International Six Days Enduro veteran Ben Smith talks about injury, Team USA, and having fun.
Twenty-five year old Ben Smith raced his first enduro when he was just fifteen years old. Racers were required to have a driver’s license already, but Ben managed to slip into the entry field, anyway. Ten years later, Ben is still playing by his own rules
Ben started riding dirt bikes when he was four, and becoming an enduro racer was as much about his interests as it was his genes. “It’s a family thing. My grandpa raced when he was younger and then both of my uncles were big into racing,” Ben explains, adding that one of his uncles was even on the world enduro team in 1991.
Typically, Ben can be found on the East Coast Enduro Association circuit, riding his KTM 250 XCF. The thing that really gets the Great Meadows, New Jersey, resident excited, though, is the International Six Days Enduro.
The ISD Enduro is an annual event that puts enduro riders through a series of competitive events, testing man and machine. Held since 1913, success at the ISD Enduro gives riders plenty of prestige and bragging rights.
Ben, who was on the Junior World Trophy team in 2007 and 2008, took an ISD Enduro silver medal in both of those years. “It’s like the Olympics of enduro racing. I’ve been a member of Team USA five times. My first one was when I was 17,” Ben says.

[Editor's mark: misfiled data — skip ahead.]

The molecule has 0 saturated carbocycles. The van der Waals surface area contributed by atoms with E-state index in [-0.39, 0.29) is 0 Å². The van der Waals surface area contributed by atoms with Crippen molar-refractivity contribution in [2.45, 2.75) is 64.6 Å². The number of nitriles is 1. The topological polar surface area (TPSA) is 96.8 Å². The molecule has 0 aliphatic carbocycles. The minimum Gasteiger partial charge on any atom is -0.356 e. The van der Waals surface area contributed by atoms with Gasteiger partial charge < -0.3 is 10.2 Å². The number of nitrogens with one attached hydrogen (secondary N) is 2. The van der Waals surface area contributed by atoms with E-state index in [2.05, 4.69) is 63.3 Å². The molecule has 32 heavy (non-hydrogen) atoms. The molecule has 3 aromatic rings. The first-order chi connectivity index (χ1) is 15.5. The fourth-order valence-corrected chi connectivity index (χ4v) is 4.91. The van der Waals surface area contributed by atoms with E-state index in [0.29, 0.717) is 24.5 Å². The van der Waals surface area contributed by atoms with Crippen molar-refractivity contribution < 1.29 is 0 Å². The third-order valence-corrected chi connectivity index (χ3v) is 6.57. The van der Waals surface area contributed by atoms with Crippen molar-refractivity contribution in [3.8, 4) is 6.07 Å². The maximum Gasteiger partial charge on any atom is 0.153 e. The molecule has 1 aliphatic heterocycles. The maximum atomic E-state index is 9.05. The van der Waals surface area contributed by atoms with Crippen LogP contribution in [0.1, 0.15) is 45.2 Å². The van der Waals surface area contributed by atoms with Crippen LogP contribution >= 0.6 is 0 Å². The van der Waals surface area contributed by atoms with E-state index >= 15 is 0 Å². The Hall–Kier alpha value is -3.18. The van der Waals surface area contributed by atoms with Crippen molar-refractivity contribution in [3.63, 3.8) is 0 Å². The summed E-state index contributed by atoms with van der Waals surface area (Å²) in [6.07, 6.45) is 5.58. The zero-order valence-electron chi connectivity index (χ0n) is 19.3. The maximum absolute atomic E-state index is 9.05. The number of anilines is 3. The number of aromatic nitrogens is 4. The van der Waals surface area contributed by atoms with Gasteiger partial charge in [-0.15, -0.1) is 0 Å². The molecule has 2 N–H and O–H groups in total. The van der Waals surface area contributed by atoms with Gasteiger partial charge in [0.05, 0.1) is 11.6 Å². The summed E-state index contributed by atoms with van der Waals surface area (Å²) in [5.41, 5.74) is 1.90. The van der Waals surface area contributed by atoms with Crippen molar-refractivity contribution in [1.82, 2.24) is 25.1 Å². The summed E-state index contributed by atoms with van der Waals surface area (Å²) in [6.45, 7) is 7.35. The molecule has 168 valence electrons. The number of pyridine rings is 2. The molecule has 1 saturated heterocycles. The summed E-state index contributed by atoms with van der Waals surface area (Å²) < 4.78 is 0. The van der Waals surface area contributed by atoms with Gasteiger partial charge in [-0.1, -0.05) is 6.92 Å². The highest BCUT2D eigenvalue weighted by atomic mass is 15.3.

Those events haven’t always ended well for Ben. In 2011, when the ISD Enduro was held in Finland, Ben competed despite severe back pains. It turned out to be two herniated discs. Ben had surgery in October of 2011 and has eased back into racing since then.
Back injury aside, Ben considers the annual event as a high point in each year. He says, “Pretty much any time I go to the Six Days is memorable. It’s such a big event, and I have a big family history in it. It’s heartwarming to go to those races and compete at that level. They’re probably my biggest accomplishments and what I’m most proud of in racing right now.”
Ben realizes that making a career as an enduro rider is a challenge. He currently works full-time as a welder and fabricator, but he says he’d welcome the chance to make racing his career. Regardless, Ben says, “I just want to ride my motorcycle. Winning is great, but having fun is really important for me.”
Having fun means continuing to race, instructing at racing schools, and doing a little mountain biking in his rare free time. As his back continues to mend, Ben can look forward to more international enduro competition.